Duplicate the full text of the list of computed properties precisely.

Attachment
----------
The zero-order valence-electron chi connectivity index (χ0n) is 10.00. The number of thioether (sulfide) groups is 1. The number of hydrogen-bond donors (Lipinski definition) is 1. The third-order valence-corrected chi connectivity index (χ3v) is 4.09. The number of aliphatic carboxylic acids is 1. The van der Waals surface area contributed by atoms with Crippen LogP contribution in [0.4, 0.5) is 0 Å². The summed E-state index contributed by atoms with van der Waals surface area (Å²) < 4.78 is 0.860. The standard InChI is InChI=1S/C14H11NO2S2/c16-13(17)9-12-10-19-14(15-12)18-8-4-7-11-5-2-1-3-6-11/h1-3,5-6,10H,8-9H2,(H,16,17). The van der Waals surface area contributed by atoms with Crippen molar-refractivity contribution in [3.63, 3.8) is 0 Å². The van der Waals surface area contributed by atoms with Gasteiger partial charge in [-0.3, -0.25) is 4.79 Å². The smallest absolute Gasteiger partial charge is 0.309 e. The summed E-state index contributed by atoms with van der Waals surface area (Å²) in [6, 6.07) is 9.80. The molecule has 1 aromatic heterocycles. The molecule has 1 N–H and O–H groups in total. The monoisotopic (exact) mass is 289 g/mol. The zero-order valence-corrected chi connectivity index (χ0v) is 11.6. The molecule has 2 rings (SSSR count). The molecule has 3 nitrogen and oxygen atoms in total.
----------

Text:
The zero-order valence-electron chi connectivity index (χ0n) is 10.00. The number of thioether (sulfide) groups is 1. The number of hydrogen-bond donors (Lipinski definition) is 1. The third-order valence-corrected chi connectivity index (χ3v) is 4.09. The number of aliphatic carboxylic acids is 1. The van der Waals surface area contributed by atoms with Crippen LogP contribution in [0.4, 0.5) is 0 Å². The summed E-state index contributed by atoms with van der Waals surface area (Å²) < 4.78 is 0.860. The standard InChI is InChI=1S/C14H11NO2S2/c16-13(17)9-12-10-19-14(15-12)18-8-4-7-11-5-2-1-3-6-11/h1-3,5-6,10H,8-9H2,(H,16,17). The van der Waals surface area contributed by atoms with Crippen molar-refractivity contribution in [3.63, 3.8) is 0 Å². The van der Waals surface area contributed by atoms with Gasteiger partial charge in [-0.3, -0.25) is 4.79 Å². The smallest absolute Gasteiger partial charge is 0.309 e. The summed E-state index contributed by atoms with van der Waals surface area (Å²) in [6, 6.07) is 9.80. The molecule has 1 aromatic heterocycles. The molecule has 1 N–H and O–H groups in total. The monoisotopic (exact) mass is 289 g/mol. The zero-order valence-corrected chi connectivity index (χ0v) is 11.6. The molecule has 2 rings (SSSR count). The molecule has 3 nitrogen and oxygen atoms in total.